I am smitten by Belgium. Every nook and corner of this small kingdom is crammed with history. It comes with a different touch for me – it is about European history which I confess to be dim on.

My husband had to travel on a project and make his base in a small town called Mechelen. But when I arrived in the town, in the course of a few days of walking around, I was zapped by how much it had to show me.

All I knew when I landed in Belgium was that it is the land of the detective with the egg-shaped head we all know as Hercule Poirot. And that it is synonymous with Tintin, Hergé’s young journalist with the quiff. Beyond that I really had scant idea of the country. In fact, a friend of mine told me recently that a friend of hers had told her to skip Belgium in her list of must-sees in Europe. I am a little aghast at the thought after being introduced to Belgica – as it was known in Latin.

This federal monarchy occupies a significant position in the international scheme of things — it is a founding member of the European Union and hosts the EU’s headquarters in its capital city of Brussels. It can become a bit confusing at times when it comes to its rich cultural texture – it straddles the cultural boundary between Germanic and Latin Europe. It has the Flemish speakers (their Dutch is derived from the Germanic tree), the French speakers (from the Latin tree) along with a small group of German speakers. French is spoken more in the central part of Brussels and the southern region of Wallonia, German in eastern Wallonia, while Dutch is common in Flanders.

While travelling and scouring its various museums, I was constantly pinged by the word — Low Countries. In history, Belgium along with the Netherlands and Luxembourg were known as the Low Countries.

History points out that Belgium was, from the end of the Middle Ages until the 17th century, renowned as a commercial and a cultural hub. But from the 16th century until the Belgian Revolution in 1830, Belgium seceded from the Netherlands. It was dubbed the ‘Battlefield of Europe’ after many battles were fought on its soil between various European powers. The two world wars set a seal upon this reputation.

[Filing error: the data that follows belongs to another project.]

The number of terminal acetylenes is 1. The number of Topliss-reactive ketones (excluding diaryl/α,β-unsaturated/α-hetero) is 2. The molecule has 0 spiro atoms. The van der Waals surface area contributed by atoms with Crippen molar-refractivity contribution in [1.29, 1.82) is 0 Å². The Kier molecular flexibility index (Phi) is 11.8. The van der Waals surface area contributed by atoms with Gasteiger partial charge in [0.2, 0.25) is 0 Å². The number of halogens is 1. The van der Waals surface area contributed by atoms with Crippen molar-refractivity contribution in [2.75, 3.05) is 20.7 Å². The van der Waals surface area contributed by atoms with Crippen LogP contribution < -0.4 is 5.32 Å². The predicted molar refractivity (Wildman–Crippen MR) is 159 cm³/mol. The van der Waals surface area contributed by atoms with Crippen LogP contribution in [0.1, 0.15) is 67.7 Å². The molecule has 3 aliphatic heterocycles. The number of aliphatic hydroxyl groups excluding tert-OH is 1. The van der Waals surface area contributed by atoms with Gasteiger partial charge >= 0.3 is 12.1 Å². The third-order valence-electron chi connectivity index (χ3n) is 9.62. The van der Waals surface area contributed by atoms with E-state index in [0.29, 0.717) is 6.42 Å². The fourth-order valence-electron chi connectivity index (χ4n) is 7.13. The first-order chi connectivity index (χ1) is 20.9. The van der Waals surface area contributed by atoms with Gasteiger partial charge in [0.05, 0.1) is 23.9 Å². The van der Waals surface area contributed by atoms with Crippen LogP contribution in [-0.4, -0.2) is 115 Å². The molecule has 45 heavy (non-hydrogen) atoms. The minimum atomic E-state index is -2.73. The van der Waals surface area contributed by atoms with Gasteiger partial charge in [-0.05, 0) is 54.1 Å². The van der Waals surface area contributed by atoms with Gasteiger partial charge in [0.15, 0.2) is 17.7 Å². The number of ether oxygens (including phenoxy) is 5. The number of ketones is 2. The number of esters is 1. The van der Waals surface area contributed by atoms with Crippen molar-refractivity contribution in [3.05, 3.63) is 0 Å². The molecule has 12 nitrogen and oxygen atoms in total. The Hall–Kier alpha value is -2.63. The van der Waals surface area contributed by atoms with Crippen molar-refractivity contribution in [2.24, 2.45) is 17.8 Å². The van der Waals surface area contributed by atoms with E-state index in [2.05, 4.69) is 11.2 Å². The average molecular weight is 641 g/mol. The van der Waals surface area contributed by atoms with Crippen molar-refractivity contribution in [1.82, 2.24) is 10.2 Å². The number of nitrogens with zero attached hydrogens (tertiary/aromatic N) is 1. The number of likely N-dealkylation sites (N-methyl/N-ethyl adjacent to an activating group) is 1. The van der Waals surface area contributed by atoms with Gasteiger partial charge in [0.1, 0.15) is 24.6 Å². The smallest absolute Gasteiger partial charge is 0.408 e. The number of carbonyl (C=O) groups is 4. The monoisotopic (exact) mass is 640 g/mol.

National Passions

The Belgians are obsessive. At least about a few things.

Their national dish of frites (fries) promises to be my undoing. When a bowl of the perfectly done, fat potato sticks are put in front of me, my senses go into a tizzy. It is inevitable therefore that you spot a frituur (small kiosks/vans/eateries offering fried and grilled grub, with frites) in every Belgian town. It helps that they are kind on the pocket.

Or waffles, for that matter. How many times have you heard about Belgian waffles? Well, one bite into a chocolate-filled waffle and I have been hooked, line and sinker. Walloping them down often for breakfast and dinner. That is what the heady notes of vanilla wafting in the air from the ubiquitous waffle shop, round every corner, can do to you. They wreak havoc with your senses, be warned.

The Belgians love their pint. Period. They are serious about their brews, which is probably why you will be flooded with options when you want to experiment. There are apparently 700 different kinds out there – my favourites are the blondes and the Trappists.


I am quite fascinated by the fact that there are six Trappist abbeys where monks brew beer. It has set me on the beer crawl and there seems to be something new to look forward to every time we set foot inside a café. Do not underestimate the buzz they leave you with. The beers are often high in their alcohol content.


Ah, now chocolate is just all over the country. Which is why I like to call Belgium my soul country. While chocolate is referred to as confectionary here, dark chocolate is the favourite of most chocolatiers/confiseurs. The concentration of cocoa in Belgian chocolates can often go as high as 85 per cent. A little note: The giant chains of Godiva, Neuhaus and Leonidas are sniffed at by locals. An old lady in Bruges warned me rather seriously, “Take care never to venture into Leonidas”. They take their chocolate-making and chocolate-scoffing to heart. Get ready for those chocolate walks, chocolate tours, chocolate museums, chocolate workshops…everything to do with the ‘food of the gods’ to get those endorphins rushing.

(A tiny warning: I am charmed. So there shall be plenty of posts on my travels in Belgium following this post)

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